The video shows you how to map dowse. If you prefer, you can read the transcript below.
Map dowsing is one of the ways in which dowsing can be used.
With map dowsing, you can search for or locate objects on the far side of the globe without leaving the comfort of your own armchair. It's a surprisingly effective technique of dowsing.
Don't get stuck on what a map has to be. A map can be of pretty much anything at all. So, you can use printed maps, like the sort you use to hike with, or larger scale maps such as road atlases, or even hand-drawn maps of your house and yard.
It all depends on what you are looking for and what sort of scale works best for you.
Often, map dowsing is just the first step to reduce a possible area down to more manageable proportions. After zooming in on a location, it might be necessary to then actually visit the place on foot to refine the exact spot.
To dowse over a map, you can use one of two main methods, depending on the circumstances, and what you're looking for.
For both methods, in fact, for all dowsing you do, you have to be focused clearly on the question as you work. That might take a little practice at first, but keeping focus, keeping your emotions out of it, are both vital things for success.
How to Map Dowse: Two Methods
The first method is the straight-edge method.
Here you use a straight-edge and move it slowly up one side of the map all the while keeping the target clearly in mind. Once you have a response, you then draw a line from the edge of the map extending across. A response is when your dowsing tool (or whatever deviceless dowsing technique you are using) shows a ‘yes' in answer to the question. In this case, the question is about the location of the target on the map. After you've drawn the line, all you know right now is that the object of your search is somewhere along that line.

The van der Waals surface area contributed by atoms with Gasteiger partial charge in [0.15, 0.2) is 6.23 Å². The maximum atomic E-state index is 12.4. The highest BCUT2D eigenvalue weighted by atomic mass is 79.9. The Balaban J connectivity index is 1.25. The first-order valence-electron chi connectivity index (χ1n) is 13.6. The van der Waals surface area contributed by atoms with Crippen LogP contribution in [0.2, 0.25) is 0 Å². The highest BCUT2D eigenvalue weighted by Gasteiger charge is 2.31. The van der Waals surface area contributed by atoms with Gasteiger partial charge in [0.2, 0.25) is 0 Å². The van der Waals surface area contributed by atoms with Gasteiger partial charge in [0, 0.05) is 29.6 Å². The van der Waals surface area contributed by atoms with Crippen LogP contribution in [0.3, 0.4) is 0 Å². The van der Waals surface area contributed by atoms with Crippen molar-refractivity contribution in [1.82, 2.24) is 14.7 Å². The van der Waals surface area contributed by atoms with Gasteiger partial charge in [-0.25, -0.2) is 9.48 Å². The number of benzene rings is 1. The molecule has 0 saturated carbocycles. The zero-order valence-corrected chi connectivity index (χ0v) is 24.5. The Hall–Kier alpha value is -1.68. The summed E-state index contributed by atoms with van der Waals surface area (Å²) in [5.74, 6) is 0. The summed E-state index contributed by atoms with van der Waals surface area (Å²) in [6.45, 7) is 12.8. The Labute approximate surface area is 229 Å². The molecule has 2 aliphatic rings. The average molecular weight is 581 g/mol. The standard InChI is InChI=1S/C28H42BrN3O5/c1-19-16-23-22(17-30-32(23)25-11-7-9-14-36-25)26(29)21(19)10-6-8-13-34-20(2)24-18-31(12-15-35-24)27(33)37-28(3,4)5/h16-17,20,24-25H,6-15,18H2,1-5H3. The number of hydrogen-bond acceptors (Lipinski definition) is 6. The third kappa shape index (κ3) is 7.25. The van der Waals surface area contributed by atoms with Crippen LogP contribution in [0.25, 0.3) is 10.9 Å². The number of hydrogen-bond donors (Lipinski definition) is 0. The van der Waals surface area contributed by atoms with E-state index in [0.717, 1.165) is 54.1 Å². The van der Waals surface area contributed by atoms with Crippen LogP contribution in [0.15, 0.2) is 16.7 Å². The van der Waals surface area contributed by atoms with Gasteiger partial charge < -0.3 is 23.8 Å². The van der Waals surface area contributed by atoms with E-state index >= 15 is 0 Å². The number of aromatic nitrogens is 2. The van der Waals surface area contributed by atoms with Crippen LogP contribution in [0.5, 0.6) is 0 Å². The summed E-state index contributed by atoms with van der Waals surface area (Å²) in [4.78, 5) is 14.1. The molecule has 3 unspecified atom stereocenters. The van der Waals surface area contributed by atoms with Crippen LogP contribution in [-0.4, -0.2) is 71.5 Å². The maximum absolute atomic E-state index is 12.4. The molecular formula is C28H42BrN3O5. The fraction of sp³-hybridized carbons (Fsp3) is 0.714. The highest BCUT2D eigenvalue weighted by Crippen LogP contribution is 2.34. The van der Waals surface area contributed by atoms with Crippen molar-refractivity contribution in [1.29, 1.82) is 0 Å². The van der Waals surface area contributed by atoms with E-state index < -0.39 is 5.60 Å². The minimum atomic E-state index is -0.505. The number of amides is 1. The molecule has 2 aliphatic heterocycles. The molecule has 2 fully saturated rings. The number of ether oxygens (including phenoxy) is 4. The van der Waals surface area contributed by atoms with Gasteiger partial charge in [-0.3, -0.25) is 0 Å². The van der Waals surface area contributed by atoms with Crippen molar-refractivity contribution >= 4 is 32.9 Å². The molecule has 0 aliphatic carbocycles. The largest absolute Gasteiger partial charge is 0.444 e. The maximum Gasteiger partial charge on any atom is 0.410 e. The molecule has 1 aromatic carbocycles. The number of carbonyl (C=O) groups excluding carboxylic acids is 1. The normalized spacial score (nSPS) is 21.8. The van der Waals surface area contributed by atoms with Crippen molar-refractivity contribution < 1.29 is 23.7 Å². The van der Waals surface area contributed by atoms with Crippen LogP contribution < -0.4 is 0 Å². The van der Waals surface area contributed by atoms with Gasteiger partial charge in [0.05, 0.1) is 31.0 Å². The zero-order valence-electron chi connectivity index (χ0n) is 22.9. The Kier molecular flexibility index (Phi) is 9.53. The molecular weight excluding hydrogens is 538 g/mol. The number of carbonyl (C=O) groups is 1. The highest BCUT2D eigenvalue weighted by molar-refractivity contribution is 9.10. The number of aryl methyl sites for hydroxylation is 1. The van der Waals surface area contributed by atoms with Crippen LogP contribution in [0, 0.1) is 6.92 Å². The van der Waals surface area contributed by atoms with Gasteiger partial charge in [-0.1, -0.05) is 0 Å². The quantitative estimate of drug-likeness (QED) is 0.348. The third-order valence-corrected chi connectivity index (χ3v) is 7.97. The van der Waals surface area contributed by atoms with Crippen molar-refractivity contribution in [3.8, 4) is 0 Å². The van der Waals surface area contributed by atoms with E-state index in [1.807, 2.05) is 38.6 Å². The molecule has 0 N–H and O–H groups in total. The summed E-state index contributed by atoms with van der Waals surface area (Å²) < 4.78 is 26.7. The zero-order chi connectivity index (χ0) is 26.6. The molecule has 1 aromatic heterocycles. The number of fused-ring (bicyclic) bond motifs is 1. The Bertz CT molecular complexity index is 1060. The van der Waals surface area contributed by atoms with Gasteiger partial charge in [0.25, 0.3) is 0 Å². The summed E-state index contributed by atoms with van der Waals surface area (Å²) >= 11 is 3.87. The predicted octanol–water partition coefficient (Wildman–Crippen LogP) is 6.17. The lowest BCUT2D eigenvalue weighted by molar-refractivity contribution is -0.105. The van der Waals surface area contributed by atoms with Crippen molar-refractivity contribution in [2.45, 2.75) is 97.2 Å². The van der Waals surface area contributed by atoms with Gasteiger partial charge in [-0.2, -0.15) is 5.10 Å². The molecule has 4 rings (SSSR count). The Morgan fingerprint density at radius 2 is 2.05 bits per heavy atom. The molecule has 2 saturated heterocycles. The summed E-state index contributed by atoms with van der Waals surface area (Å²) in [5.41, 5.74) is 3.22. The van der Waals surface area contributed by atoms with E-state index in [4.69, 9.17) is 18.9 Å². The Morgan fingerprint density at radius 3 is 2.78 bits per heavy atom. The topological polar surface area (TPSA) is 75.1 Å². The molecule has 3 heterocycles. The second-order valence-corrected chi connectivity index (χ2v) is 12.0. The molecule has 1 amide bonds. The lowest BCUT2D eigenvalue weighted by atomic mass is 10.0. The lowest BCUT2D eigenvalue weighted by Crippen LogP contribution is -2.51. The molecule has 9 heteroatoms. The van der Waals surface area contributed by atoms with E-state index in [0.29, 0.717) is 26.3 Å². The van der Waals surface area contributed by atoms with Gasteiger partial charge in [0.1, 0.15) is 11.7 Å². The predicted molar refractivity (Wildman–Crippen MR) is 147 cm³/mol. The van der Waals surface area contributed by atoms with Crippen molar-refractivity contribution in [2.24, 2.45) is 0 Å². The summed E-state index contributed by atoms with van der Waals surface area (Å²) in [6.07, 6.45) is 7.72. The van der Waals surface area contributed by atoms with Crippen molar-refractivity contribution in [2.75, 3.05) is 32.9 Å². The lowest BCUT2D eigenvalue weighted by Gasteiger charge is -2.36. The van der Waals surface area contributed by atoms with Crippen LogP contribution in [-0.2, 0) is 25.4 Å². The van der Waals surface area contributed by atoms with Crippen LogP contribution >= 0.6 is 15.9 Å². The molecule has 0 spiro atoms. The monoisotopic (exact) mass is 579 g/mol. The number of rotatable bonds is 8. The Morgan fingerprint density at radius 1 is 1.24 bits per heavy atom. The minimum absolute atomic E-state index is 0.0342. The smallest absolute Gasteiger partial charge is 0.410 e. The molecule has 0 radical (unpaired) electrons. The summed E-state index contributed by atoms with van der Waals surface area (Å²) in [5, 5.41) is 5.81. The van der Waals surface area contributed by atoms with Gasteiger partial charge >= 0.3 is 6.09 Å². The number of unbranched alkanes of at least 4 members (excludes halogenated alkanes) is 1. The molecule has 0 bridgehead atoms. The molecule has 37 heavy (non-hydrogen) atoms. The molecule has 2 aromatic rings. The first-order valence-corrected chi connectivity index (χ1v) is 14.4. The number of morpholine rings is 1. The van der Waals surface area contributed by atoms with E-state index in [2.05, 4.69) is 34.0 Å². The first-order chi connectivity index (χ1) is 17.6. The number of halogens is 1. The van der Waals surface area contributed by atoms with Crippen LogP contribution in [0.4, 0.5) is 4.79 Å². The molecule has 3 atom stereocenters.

Use the exact same technique on the next edge of the map and do the same. Where the lines cross should be where the object is. You can, of course, do this for each of the four edges of the map if you wish.
The second method is the quadrant method.
Here you are simply dividing the map into smaller and smaller segments until you have located the right area. To do this, divide the map into 4 parts. Dowse which one of the four the target is in. Take that quadrant and subdivide it into 4 more parts. Dowse which one of those it is in and continue subdividing and dowsing until you have a narrow enough area to search.
Map dowsing can be very useful. You can use it for a wide range of possible targets. For example, dowsers have used maps to locate oil and water wells. They have also used them to locate missing persons and pets as well as looking for buried or lost treasure or for locating areas of archeological interest. More mundane uses of map dowsing include finding your lost keys in the house or which area of the park you lost your glove in.
Map dowsing can be immensely useful, but you do need to practice, and not all targets are equally easily accessible. Some people and pets don't want to be found, and some treasure has been very well hidden. But, other than that, go ahead and experiment with map dowsing for yourself.
Do you have a map-dowsing story to share? Let us know in the comments section below.